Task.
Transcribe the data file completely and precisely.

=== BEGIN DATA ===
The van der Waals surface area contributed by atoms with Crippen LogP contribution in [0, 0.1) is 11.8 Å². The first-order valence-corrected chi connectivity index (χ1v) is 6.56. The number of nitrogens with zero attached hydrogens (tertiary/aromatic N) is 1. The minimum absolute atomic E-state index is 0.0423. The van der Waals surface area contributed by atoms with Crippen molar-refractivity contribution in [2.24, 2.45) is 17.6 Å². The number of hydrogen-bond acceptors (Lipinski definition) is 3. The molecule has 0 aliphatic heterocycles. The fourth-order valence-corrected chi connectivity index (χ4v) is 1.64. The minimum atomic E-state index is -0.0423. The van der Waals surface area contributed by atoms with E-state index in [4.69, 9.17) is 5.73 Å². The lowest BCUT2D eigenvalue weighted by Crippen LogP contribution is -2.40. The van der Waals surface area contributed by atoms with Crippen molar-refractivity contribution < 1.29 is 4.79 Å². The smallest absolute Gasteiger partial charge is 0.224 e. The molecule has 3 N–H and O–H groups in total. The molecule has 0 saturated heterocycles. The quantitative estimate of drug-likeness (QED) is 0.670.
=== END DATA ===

The van der Waals surface area contributed by atoms with Crippen LogP contribution in [0, 0.1) is 11.8 Å². The first-order valence-corrected chi connectivity index (χ1v) is 6.56. The number of nitrogens with zero attached hydrogens (tertiary/aromatic N) is 1. The minimum absolute atomic E-state index is 0.0423. The van der Waals surface area contributed by atoms with Crippen molar-refractivity contribution in [2.24, 2.45) is 17.6 Å². The number of hydrogen-bond acceptors (Lipinski definition) is 3. The molecule has 0 aliphatic heterocycles. The fourth-order valence-corrected chi connectivity index (χ4v) is 1.64. The minimum atomic E-state index is -0.0423. The van der Waals surface area contributed by atoms with E-state index in [4.69, 9.17) is 5.73 Å². The lowest BCUT2D eigenvalue weighted by Crippen LogP contribution is -2.40. The van der Waals surface area contributed by atoms with Crippen molar-refractivity contribution < 1.29 is 4.79 Å². The smallest absolute Gasteiger partial charge is 0.224 e. The molecule has 3 N–H and O–H groups in total. The molecule has 0 saturated heterocycles. The quantitative estimate of drug-likeness (QED) is 0.670.